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Milton Bradley ( 1978 - )  Category ( Sports_Figures ) [suggest a correction]
 

Not to be confused with the American game manufacturer of the same name, baseball player Milton Bradley has always done his best to create his own identity -- and not always in a positive way.

In 11 years as a major league outfielder, Bradley has performed for eight teams. His on-field talents are undeniable, but those were sometimes counterbalanced by his notorious temper.

With the Oakland A's in 2007, Bradley had a run-in with umpire Mike Winters, who claimed Bradley had thrown a bat in his direction. While Bradley was being restrained by teammates, he tore the ACL in his right knee.

The next season, playing for Texas, Bradley confronted Kansas City broadcaster Ryan LeFebvre over what he considered negative on-air comments. Once again, Bradley was restrained by teammates.

Traded to the Chicago Cubs in 2009, Bradley was suspended for his own comments, including the statement that "you understand why the Cubs haven't won in 100 years here." As soon as the season ended, he was traded to the Seattle Mariners for pitcher Carlos Silva.

During his first season with Cleveland in 2003, ESPN.com wrote of Bradley: "To see his boxscore lines -- the ones that have read 4-1-2-2 and 5-2-3-1 a lot lately -- is to have no idea that the Indians center fielder might very well be the angriest player in baseball. Even as Bradley blossoms into one of American League's most talented young players, a switch-hitting powderkeg who is batting .341 (third in the AL), a cloud of negativity swirls around him like the dirt on Pig Pen. He alienates opponents and teammates alike with his icy glare and smarmy strut. Even his own hitting coach, Eddie Murray, says, "He'll bark at you for no reason at all. I don't like the way he treats people.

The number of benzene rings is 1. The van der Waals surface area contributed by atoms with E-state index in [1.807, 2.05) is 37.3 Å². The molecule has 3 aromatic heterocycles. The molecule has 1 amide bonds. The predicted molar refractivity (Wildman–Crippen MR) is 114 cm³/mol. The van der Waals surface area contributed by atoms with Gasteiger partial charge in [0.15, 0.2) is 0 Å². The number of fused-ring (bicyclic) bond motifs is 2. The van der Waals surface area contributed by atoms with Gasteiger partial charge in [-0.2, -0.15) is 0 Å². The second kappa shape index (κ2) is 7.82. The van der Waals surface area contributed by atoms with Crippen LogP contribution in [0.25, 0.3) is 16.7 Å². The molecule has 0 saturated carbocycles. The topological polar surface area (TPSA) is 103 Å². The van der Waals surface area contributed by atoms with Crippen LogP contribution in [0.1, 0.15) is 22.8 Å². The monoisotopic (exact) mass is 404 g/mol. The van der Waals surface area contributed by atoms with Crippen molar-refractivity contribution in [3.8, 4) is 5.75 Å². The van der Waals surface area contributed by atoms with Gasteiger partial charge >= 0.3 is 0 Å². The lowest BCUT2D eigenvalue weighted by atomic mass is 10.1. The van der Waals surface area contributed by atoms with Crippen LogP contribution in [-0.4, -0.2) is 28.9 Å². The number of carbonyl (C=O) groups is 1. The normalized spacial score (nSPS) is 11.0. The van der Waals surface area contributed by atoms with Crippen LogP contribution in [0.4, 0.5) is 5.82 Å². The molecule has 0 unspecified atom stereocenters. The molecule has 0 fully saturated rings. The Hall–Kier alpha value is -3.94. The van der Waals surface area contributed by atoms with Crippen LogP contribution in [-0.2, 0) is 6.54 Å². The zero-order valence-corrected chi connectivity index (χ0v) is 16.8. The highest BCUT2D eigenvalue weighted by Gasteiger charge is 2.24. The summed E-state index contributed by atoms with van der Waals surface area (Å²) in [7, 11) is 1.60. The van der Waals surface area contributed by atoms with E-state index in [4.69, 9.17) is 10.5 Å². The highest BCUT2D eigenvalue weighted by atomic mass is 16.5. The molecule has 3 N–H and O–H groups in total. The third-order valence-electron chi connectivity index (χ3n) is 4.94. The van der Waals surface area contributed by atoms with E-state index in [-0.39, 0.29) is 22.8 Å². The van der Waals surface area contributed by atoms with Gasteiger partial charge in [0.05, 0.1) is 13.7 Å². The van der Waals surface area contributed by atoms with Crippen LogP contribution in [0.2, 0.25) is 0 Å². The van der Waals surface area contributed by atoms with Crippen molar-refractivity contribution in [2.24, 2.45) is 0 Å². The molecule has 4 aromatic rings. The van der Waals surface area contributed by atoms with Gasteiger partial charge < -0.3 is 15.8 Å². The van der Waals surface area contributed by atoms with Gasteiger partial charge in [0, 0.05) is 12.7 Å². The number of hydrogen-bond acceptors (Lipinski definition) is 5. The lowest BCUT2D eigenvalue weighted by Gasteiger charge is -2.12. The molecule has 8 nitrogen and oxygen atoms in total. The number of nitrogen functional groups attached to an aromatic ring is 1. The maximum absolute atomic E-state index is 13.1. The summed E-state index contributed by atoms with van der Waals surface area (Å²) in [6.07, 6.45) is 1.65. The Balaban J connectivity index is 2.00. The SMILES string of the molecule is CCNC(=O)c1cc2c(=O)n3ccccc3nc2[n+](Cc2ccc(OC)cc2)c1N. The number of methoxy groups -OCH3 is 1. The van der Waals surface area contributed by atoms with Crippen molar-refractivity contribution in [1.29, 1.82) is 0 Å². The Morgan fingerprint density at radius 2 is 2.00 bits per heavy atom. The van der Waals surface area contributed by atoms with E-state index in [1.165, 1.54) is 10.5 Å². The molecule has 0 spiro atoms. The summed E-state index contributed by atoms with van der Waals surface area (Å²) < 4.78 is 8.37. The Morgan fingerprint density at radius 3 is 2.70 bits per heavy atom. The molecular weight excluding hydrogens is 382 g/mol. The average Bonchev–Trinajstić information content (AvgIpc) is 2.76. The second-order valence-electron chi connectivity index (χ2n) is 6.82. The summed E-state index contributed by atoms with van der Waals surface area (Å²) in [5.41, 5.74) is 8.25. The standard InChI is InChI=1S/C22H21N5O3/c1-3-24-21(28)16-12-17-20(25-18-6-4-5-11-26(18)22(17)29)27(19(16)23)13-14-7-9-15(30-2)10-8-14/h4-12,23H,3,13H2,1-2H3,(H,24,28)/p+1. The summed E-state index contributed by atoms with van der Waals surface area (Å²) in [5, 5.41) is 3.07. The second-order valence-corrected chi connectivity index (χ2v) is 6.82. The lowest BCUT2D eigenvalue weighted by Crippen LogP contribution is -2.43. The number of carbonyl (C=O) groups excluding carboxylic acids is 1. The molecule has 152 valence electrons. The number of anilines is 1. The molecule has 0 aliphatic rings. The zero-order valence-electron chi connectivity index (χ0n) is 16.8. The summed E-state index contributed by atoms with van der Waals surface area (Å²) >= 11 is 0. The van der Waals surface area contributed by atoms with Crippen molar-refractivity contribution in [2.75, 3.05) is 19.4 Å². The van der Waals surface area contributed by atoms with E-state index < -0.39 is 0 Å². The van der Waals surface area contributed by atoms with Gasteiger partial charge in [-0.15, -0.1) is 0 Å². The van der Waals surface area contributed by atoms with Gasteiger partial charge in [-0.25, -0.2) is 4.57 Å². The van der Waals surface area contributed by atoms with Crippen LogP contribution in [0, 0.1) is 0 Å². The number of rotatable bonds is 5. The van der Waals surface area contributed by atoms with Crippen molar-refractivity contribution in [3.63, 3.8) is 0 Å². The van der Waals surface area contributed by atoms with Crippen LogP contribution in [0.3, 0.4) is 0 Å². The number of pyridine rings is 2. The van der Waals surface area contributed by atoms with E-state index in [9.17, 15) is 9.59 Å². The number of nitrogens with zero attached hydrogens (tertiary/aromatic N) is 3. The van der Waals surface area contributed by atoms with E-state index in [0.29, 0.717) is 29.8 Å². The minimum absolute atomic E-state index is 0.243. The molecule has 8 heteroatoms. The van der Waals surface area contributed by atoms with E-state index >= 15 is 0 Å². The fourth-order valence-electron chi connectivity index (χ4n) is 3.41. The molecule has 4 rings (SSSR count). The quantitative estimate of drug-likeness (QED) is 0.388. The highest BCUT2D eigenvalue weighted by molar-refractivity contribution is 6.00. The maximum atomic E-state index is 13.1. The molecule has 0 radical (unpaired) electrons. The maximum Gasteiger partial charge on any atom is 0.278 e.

"Bradley makes no apologies. 'I don't play this game to make friends," he says. 'I didn't always follow the rules. I didn't always do it the way it's supposed to be done. But I did it.'"

At the same time, he also writes poetry and once delivered an eloquent elegy at a funeral service for Cleveland trainer Jimmy Warfield.

Bradley's best season have come with Cleveland  (.321 batting average, 17 stolen bases, 10 home runs) and Texas (another .321 average, 22 home runs, 77 RBI, 78 runs). He was drafted out of Long Beach Polytechnic High School (alma mater of Snoop Doggy Dogg as well as former all-Star outfielder Tony Gwynn) in 1996 by Montreal, and made his major league debut with the Expos on July 31, 2001.


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